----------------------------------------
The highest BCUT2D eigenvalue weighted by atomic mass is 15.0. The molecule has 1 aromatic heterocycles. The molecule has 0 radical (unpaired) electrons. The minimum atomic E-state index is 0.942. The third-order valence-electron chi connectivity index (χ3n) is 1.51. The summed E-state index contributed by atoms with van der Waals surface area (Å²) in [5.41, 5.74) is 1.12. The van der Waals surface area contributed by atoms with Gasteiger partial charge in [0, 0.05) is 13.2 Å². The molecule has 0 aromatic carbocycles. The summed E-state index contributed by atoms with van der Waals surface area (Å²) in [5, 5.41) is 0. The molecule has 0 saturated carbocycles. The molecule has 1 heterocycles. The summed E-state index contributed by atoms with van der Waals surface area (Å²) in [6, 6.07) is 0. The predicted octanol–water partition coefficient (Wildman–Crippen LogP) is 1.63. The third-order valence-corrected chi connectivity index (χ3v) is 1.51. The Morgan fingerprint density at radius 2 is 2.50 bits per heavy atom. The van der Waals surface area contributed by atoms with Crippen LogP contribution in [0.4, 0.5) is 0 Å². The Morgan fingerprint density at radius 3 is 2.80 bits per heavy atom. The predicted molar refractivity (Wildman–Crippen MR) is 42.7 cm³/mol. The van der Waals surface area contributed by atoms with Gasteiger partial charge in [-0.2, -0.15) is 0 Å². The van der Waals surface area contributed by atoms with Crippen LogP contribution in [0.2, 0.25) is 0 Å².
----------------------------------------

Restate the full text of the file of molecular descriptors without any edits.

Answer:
The highest BCUT2D eigenvalue weighted by atomic mass is 15.0. The molecule has 1 aromatic heterocycles. The molecule has 0 radical (unpaired) electrons. The minimum atomic E-state index is 0.942. The third-order valence-electron chi connectivity index (χ3n) is 1.51. The summed E-state index contributed by atoms with van der Waals surface area (Å²) in [5.41, 5.74) is 1.12. The van der Waals surface area contributed by atoms with Gasteiger partial charge in [0, 0.05) is 13.2 Å². The molecule has 0 aromatic carbocycles. The summed E-state index contributed by atoms with van der Waals surface area (Å²) in [5, 5.41) is 0. The molecule has 0 saturated carbocycles. The molecule has 1 heterocycles. The summed E-state index contributed by atoms with van der Waals surface area (Å²) in [6, 6.07) is 0. The predicted octanol–water partition coefficient (Wildman–Crippen LogP) is 1.63. The third-order valence-corrected chi connectivity index (χ3v) is 1.51. The Morgan fingerprint density at radius 2 is 2.50 bits per heavy atom. The van der Waals surface area contributed by atoms with Crippen LogP contribution in [0.4, 0.5) is 0 Å². The Morgan fingerprint density at radius 3 is 2.80 bits per heavy atom. The predicted molar refractivity (Wildman–Crippen MR) is 42.7 cm³/mol. The van der Waals surface area contributed by atoms with Gasteiger partial charge in [-0.2, -0.15) is 0 Å². The van der Waals surface area contributed by atoms with Crippen LogP contribution in [0.2, 0.25) is 0 Å².